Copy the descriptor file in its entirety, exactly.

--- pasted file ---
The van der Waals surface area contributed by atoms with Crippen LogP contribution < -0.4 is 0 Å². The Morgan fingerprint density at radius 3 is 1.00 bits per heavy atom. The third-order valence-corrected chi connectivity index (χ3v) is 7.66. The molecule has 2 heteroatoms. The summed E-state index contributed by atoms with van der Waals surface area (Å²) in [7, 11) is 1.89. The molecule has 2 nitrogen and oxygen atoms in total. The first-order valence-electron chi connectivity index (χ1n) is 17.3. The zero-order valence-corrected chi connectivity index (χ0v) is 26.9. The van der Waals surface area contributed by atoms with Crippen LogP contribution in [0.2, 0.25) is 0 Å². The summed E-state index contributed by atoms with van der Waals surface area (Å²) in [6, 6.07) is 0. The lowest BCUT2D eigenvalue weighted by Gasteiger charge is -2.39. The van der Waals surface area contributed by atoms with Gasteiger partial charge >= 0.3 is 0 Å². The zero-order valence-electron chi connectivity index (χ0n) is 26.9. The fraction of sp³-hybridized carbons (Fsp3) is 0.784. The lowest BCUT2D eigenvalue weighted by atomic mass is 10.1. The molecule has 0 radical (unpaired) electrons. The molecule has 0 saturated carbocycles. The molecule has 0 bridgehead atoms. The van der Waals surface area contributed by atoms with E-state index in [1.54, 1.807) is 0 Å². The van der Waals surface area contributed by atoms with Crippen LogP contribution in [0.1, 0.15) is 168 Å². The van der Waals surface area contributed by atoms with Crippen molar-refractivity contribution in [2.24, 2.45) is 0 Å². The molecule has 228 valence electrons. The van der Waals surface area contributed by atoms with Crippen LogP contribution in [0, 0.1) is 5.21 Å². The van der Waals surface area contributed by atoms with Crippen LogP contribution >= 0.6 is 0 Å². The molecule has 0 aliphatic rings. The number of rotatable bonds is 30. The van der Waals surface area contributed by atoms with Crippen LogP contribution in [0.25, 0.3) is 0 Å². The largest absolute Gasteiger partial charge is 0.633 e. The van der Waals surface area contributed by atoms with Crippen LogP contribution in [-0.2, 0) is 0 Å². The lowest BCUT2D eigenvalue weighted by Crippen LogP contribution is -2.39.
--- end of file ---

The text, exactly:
The van der Waals surface area contributed by atoms with Crippen LogP contribution < -0.4 is 0 Å². The Morgan fingerprint density at radius 3 is 1.00 bits per heavy atom. The third-order valence-corrected chi connectivity index (χ3v) is 7.66. The molecule has 2 heteroatoms. The summed E-state index contributed by atoms with van der Waals surface area (Å²) in [7, 11) is 1.89. The molecule has 2 nitrogen and oxygen atoms in total. The first-order valence-electron chi connectivity index (χ1n) is 17.3. The zero-order valence-corrected chi connectivity index (χ0v) is 26.9. The van der Waals surface area contributed by atoms with Crippen LogP contribution in [0.2, 0.25) is 0 Å². The summed E-state index contributed by atoms with van der Waals surface area (Å²) in [6, 6.07) is 0. The lowest BCUT2D eigenvalue weighted by Gasteiger charge is -2.39. The van der Waals surface area contributed by atoms with Gasteiger partial charge >= 0.3 is 0 Å². The zero-order valence-electron chi connectivity index (χ0n) is 26.9. The fraction of sp³-hybridized carbons (Fsp3) is 0.784. The lowest BCUT2D eigenvalue weighted by atomic mass is 10.1. The molecule has 0 radical (unpaired) electrons. The molecule has 0 saturated carbocycles. The molecule has 0 bridgehead atoms. The van der Waals surface area contributed by atoms with E-state index in [1.54, 1.807) is 0 Å². The van der Waals surface area contributed by atoms with Crippen LogP contribution in [0.1, 0.15) is 168 Å². The van der Waals surface area contributed by atoms with Crippen molar-refractivity contribution in [2.24, 2.45) is 0 Å². The molecule has 228 valence electrons. The van der Waals surface area contributed by atoms with Crippen LogP contribution in [0, 0.1) is 5.21 Å². The van der Waals surface area contributed by atoms with Crippen LogP contribution >= 0.6 is 0 Å². The molecule has 0 aliphatic rings. The number of rotatable bonds is 30. The van der Waals surface area contributed by atoms with Crippen LogP contribution in [0.25, 0.3) is 0 Å². The largest absolute Gasteiger partial charge is 0.633 e. The van der Waals surface area contributed by atoms with Crippen LogP contribution in [-0.2, 0) is 0 Å². The lowest BCUT2D eigenvalue weighted by Crippen LogP contribution is -2.39.